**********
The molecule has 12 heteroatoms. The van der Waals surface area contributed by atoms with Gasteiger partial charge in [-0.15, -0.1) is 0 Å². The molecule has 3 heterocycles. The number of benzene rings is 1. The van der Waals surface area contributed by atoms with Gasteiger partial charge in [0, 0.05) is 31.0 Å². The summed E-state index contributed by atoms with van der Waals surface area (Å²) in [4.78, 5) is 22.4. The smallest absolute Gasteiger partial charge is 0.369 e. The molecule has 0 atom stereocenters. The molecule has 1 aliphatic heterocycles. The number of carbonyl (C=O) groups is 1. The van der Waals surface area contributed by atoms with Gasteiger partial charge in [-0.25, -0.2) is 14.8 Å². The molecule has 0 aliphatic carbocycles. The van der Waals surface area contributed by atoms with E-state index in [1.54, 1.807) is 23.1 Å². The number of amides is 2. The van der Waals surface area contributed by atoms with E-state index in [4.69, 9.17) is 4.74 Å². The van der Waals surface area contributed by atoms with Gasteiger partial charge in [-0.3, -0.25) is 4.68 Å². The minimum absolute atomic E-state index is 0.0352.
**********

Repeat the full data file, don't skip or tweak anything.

The molecule has 12 heteroatoms. The van der Waals surface area contributed by atoms with Gasteiger partial charge in [-0.15, -0.1) is 0 Å². The molecule has 3 heterocycles. The number of benzene rings is 1. The van der Waals surface area contributed by atoms with Gasteiger partial charge in [0, 0.05) is 31.0 Å². The summed E-state index contributed by atoms with van der Waals surface area (Å²) in [4.78, 5) is 22.4. The smallest absolute Gasteiger partial charge is 0.369 e. The molecule has 0 atom stereocenters. The molecule has 1 aliphatic heterocycles. The number of carbonyl (C=O) groups is 1. The van der Waals surface area contributed by atoms with Gasteiger partial charge in [-0.25, -0.2) is 14.8 Å². The molecule has 0 aliphatic carbocycles. The van der Waals surface area contributed by atoms with E-state index in [1.54, 1.807) is 23.1 Å². The number of amides is 2. The van der Waals surface area contributed by atoms with E-state index in [4.69, 9.17) is 4.74 Å². The van der Waals surface area contributed by atoms with Gasteiger partial charge in [-0.3, -0.25) is 4.68 Å². The minimum absolute atomic E-state index is 0.0352.